SAN FRANCISCO – Harding Park is renowned for producing champions who are among the best in golf, from Byron Nelson to Tiger Woods, and a long list of Hall of Famers and major champions in between.
Halfway through the PGA Championship, Li Haotong delivered his own footnote in history.
With five birdies through 10 holes, and eight tough pars down the stretch, Li had a 5-under 65 on Friday and became the first Chinese player to lead after any round of any major.
Surprised? So was he.
Li was in China as the pandemic shut down golf. He returned three weeks ago and missed the cut, and then tied for 75th in a 78-man field at a World Golf Championship.
“I didn’t even (think) I could play like this ... got no confidence,” Li said. “Probably it helped me clear my mind a little bit.”
His credentials are all over the map. Li is one of six players to shoot 63 in the final round of a major. He also was so disengaged his his Presidents Cup debut that he was benched for two days.
Still young, often inconsistent, forever fearless, Li is capable of just about anything on a big stage in golf.
The 25-year-old full of energy and antics, he was bogey-free and posted an 8-under 132, giving him a two-shot lead over a large group that included — who else? — Brooks Koepka, the two-time defending champion.
Much farther back was Woods, who found more fairways but struggled on the greens, ranking 131st in the key putting statistic against the 156-man field. He flirted with the cut line until a birdie on the 16th kept him safe, and his 72 put him eight shots behind.
Woods wasn't alone in his struggles. Rory McIlroy ran off four straight birdies around the turn and gave nearly all of the away with a triple bogey on the 12th hole, three-putting from 7 feet once he finally got on the green. He had a 69 and was seven shots behind. Justin Thomas, the world's No. 1 player, also had to rally to make the cut on the number.
Li got as much attention for the logo on his hat — WeChat, the Chinese social media company and one of his biggest sponsors. Li was in the spotlight at Harding Park one day after President Donald Trump signed executive orders on a vague ban of WeChat and TikTok in 45 days.
Just as unclear was whether Li was aware of the development.
“I don't know,” he said. “Who knows?”
Koepka was more worried about a tight hip that a nagging left knee, and he had a trainer come out to stretch and twist him three times along the back nine. It loosened him up enough for Koepka to post a 68. It's the fifth time in his last eight majors that he has gone into the weekend within three shots of the lead.
“I felt like I probably could be 10 (under) right now,” he said. “Hit a lot of good putts, just didn’t go in. ... But driving it pretty well. Iron play, I’m pretty pleased with. You know, I like where I’m at.”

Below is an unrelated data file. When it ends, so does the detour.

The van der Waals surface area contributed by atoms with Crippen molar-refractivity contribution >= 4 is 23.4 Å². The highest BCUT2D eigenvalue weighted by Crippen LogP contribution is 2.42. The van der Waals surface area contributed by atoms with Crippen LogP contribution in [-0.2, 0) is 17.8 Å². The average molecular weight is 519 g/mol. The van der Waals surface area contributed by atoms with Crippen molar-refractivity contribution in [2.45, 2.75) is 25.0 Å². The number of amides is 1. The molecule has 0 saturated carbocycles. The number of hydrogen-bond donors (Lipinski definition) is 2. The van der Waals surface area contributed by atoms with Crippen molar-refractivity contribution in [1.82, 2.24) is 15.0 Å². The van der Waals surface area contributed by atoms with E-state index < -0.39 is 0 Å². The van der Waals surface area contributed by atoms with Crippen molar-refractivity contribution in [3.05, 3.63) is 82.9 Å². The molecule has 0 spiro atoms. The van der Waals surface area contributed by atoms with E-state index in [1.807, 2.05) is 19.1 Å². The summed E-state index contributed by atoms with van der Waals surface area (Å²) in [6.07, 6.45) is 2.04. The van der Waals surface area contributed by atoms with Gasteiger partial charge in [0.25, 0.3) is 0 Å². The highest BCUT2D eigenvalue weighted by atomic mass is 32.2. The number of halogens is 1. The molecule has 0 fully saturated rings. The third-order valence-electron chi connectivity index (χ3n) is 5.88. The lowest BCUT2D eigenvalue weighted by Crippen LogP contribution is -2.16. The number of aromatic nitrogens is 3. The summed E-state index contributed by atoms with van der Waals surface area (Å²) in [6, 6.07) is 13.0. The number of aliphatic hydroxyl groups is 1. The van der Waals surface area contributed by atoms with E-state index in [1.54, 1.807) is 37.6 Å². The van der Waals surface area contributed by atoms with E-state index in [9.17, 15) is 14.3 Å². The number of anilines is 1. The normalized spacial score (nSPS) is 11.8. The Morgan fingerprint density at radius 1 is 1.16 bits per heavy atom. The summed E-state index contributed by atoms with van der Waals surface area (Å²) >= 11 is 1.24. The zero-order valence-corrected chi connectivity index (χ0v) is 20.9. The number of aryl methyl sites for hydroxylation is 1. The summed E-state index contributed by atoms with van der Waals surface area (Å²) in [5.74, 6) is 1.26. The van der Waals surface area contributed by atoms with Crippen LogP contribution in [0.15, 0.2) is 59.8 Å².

Also at 6-under 134 were former PGA champion Jason Day (69), former U.S. Open champion Justin Rose (68), Tommy Fleetwood (64), Daniel Berger (67) and Mike Lorenzo-Vera of France, who closed with a 15-foot bogey putt for a 68.
Two dozen players were separated by five shots at the halfway point.
Li is a two-time winner on the European Tour, most recently in 2018 at the Dubai Desert Classic when he rallied down the stretch to beat McIlroy by one shot.
He was sensational in the final round of the 2017 British Open at Royal Birkdale — only five other players have 63 in the final round of a major. But he had a terrible week in his Presidents Cup debut at Royal Melbourne in December. When he first came to America, he made fast friends on the developmental tours with his constant laughter, engaging personality and aggressive play.
“He's got the arsenal to take it low,” said Adam Scott, his teammate at Royal Melbourne. “But we don’t see that kind of consistency out of him, and that probably matches his personality a little bit. He’s young, though, and that’s the kind of golf he plays. He plays pretty much all guns blazing, and when it comes off, it’s really good.”
And when it doesn't? He beat Koepka in the Match Play last year and reached the round of 16. But that was his last top 10 in America. And then there was the Presidents Cup.
Li brought his trainer to be his caddie, and the caddie got lost on the course during a practice round, gave up and headed for the clubhouse. Instead of finding him, Li played the rest of the round out of another player's bag. International captain Ernie Els wound up benching him for two days, playing Li only when he had to. Li lost both matches he played.
“It's been very tough on me, the Presidents Cup, because I didn't play until Saturday,” Li said. “So not quite in the Presidents that way, actually. But anyways, good experience.”
Another one awaits.
Li was seen at the practice range and putting green much of the afternoon, although Golf Channel reported he had gone to rental home for lunch and a nap. True, there's not much to do during health protocols in place for the pandemic. And he's young enough that energy shouldn't be a problem.
But it sets up Saturday as a critical day, for Li and for Koepka, for Woods and Dustin Johnson, for everyone chasing a major championship trophy that hasn't been awarded since the British Open a year ago in July.